Leaders attending the eighth Africa Regional Platform for Disaster Risk Reduction in Nairobi, Kenya, have called for an increase in risk financing, arguing that this would help the continent free up resources for development in the long-term.
Africa is in the frontline of the developing climate crisis and in 2020 alone, 4.3 million people were displaced by disasters and conflicts in the continent.
In the wider East African region, Djibouti and Yemen, it is estimated that the desert locust invasion cost about US$8.5 billion. This includes staple crops, livestock production, and asset damages.
Dr. Guleid Artan, the Director General at the IGAD – Climate Prediction and Application Centre (ICPAC) said “we are seeing more frequent extremes with high climate vulnerability; as such the most vulnerable in our population are exposed to severe shocks with little or no time to recover from crisis.”
To reduce the occurrence of disaster induced poverty, Dr Artan says there is a need to increase funding for investment in climate smart livelihoods, multi hazard early warning systems and sustainable financing in anticipation of disaster. “We need to and should address the imbalance in financing from reactive emergency response to proactive disaster risk reduction,” he says.
Stephen Brown Kenya’s United Nations Resident Coordinator says it is important to invest in disaster risk reduction, as declining humanitarian aid and retreating international cooperation means fewer resources are available to aid people affected by hazards like flooding, drought and pest infestation.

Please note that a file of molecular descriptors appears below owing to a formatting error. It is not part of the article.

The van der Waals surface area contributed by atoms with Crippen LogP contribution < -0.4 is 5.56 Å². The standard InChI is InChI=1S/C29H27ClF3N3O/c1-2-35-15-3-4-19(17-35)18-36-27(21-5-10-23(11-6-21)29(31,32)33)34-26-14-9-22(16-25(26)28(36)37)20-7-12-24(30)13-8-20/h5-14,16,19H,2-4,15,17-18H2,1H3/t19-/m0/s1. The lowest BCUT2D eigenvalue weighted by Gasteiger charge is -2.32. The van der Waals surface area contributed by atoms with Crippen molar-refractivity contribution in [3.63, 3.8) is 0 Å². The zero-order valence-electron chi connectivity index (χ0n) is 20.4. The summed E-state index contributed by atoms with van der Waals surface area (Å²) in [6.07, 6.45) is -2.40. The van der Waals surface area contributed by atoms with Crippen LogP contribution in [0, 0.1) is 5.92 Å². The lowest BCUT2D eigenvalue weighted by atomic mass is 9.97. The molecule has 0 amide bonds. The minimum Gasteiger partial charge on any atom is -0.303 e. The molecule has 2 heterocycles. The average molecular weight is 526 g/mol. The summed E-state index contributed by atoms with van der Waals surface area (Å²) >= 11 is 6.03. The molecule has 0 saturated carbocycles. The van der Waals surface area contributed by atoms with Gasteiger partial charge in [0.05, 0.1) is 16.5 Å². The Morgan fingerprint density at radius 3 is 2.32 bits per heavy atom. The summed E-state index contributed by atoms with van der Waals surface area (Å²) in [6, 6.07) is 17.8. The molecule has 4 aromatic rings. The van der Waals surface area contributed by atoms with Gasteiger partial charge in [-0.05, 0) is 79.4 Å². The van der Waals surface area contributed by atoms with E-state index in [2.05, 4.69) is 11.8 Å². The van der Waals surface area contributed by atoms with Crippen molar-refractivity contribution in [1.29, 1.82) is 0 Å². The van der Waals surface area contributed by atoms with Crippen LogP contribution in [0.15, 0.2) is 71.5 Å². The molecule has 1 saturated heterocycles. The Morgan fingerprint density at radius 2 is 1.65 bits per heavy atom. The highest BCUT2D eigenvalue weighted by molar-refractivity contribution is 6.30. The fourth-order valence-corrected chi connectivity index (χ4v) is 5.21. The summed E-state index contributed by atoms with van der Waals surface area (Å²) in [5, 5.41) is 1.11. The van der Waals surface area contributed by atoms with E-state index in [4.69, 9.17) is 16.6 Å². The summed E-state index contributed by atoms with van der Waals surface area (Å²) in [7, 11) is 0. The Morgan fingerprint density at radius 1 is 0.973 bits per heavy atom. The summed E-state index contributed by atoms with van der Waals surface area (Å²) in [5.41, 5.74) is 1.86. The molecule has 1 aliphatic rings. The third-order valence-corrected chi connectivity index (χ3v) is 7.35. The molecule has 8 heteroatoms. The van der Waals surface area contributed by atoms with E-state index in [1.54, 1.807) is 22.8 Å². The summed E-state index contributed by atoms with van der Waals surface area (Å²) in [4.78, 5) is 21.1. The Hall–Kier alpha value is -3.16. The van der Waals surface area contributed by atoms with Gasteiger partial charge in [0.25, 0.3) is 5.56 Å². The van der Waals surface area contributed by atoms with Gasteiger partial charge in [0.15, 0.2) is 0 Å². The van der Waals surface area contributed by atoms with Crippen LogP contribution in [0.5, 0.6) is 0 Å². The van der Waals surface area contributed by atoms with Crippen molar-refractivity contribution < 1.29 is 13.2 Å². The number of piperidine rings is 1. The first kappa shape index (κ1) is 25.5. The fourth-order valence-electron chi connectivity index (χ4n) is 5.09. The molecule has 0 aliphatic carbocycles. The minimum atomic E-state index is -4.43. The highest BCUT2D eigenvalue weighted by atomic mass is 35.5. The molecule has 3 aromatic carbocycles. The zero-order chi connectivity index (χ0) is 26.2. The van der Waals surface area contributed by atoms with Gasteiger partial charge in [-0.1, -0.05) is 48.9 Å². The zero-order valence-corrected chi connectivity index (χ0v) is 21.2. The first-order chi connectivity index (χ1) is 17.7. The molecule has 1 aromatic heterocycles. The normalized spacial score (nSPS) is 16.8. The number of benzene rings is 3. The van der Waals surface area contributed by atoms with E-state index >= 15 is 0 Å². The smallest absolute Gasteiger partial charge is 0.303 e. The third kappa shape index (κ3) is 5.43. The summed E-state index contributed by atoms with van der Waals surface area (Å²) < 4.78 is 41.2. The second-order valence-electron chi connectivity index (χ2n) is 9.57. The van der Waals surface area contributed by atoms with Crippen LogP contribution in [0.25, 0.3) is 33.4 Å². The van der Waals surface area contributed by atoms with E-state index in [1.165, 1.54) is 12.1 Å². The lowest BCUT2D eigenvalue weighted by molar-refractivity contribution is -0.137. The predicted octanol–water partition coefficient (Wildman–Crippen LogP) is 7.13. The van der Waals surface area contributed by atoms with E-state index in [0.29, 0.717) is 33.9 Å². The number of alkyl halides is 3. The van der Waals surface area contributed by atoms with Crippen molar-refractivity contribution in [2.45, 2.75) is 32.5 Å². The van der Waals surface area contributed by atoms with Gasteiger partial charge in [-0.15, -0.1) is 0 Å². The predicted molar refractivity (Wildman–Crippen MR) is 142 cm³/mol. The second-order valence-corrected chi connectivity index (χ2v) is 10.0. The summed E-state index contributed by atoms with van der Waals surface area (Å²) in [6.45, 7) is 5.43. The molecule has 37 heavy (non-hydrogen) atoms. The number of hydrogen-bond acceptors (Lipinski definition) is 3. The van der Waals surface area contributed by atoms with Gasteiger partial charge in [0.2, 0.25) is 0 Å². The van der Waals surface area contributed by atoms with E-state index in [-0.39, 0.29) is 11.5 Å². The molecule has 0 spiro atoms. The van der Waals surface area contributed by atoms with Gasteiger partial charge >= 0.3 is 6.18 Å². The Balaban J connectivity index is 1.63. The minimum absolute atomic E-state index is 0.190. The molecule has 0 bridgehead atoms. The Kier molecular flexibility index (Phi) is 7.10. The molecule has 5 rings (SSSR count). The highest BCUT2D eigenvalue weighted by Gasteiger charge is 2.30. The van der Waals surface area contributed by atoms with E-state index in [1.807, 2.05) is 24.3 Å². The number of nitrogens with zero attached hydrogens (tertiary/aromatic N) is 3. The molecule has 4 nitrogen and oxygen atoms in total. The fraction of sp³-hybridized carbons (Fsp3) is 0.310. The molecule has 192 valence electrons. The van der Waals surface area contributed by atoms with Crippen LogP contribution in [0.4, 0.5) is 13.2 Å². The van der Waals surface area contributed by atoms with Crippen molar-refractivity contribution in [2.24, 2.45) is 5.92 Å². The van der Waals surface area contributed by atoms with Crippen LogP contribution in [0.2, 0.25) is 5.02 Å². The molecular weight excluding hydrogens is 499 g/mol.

With more money going towards disaster risk reduction, Dr Artan says organizations at continental, government and local government level can then work with communities to initiate projects for resilience building.
The head of the UN Mami Mizutori, the head of the UN office for disaster risk reduction – UNDRR, said risk reduction is proven to not only help reduce mortality and losses but also known to help governments use resources more prudently.
She highlighted the Making Cities Resilient (MCR 2030) project as a practical example of how local and national governments can shift from emergency response to risk reduction.
She gave the example of Kisumu City in Kenya which under the project has kickstarted a number of resilience projects including dredging of the tributaries of Lake Victoria ahead of each rainy season, the relocation of the city’s dump site to a safer location and sensitizing communities on risk reduction.
Mr. Brown warned that such initiatives can only be deepened and sustained within the right legal and policy environment. He also urged leaders to pursue political stability in the region as a way to reduce vulnerability. “These hazards are also aggravated by the increasing political turbulence in the horn of Africa and are coupled with weak systems and capacities to manage, mitigate and respond,” he said. Mr Brown, however, added that even in the context of weak governance, countries in Africa have prevented significant loss and suffering through better preparation and the right policies.
He cites the case of Kenya, where he says close to decade of action under the ending droughts emergency initiative helped reduce the number of people that would have been affected by the on-going drought. “If we hadn’t gained a lot from that initiative, far more than 2.5 million Kenyans would be facing deep food insecurity right now,” he said. The conference ends Friday 19 November 2021 with the seventh high level meeting on disaster risk reduction which will adopt the Africa position to the global platform next year.